In this analysis, being exposed to wood and farming dust in the previous year more than doubled the risk of hospital readmission for asthma patients but not COPD patients. Analyses stratified by wood and farming dust exposure showed even higher risk estimates for farming-dust-exposed workers. Studies suggest that hospital readmissions for asthma and COPD are related to the level of ambient air pollution (7). However, we are not aware of studies investigating how occupational dust exposure impacts hospital readmissions for workers with asthma or COPD. A 40% increased risk of COPD (but not asthma) exacerbations has previously been reported among COPD patients living within a radius of 500 m of a livestock farm (8). People with asthma more often report uncontrolled asthma in jobs with airborne exposures compared to jobs without (9), and ongoing occupational exposure has been associated with a poorer prognosis for individuals with asthma caused by occupational agents (10). Barely any knowledge on ...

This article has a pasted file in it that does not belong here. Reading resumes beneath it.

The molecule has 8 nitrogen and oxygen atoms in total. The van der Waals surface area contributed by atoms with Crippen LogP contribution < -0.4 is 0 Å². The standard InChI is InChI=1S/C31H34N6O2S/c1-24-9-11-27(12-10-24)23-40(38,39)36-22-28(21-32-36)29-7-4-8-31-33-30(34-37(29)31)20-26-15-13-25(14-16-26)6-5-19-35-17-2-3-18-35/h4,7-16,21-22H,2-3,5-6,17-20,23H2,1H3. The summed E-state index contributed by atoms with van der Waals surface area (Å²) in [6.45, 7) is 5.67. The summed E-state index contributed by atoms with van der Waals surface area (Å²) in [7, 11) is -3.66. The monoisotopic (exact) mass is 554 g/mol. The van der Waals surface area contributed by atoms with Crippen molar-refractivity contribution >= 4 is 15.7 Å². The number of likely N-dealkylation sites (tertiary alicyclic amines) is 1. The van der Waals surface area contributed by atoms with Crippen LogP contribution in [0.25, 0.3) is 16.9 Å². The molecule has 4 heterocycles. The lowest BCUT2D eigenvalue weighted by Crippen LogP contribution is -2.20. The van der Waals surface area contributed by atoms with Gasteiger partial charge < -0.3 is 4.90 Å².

Background and Purpose- Kidney dysfunction is common among patients hospitalized for ischemic stroke. Understanding the association of kidney disease with poststroke outcomes is important to properly adjust for case mix in outcome studies, payment models and risk-standardized hospital readmission rates. Methods- In this cohort study of fee-for-service Medicare patients admitted with ischemic stroke to 1579 Get With The Guidelines-Stroke participating hospitals between 2009 and 2014, adjusted multivariable Cox proportional hazards models were used to determine the independent associations of estimated glomerular filtration rate (eGFR) and dialysis status with 30-day and 1-year postdischarge mortality and rehospitalizations. Results- Of 204 652 patients discharged alive (median age [25th-75th percentile] 80 years [73.0-86.0], 57.6% women, 79.8% white), 48.8% had an eGFR ≥ 60, 26.5% an eGFR 45 to 59, 16.3% an eGFR 30 to 44, 5.1% an eGFR 15 to 29, 0.6% an eGFRdialysis, and 2.8% were receiving dialysis.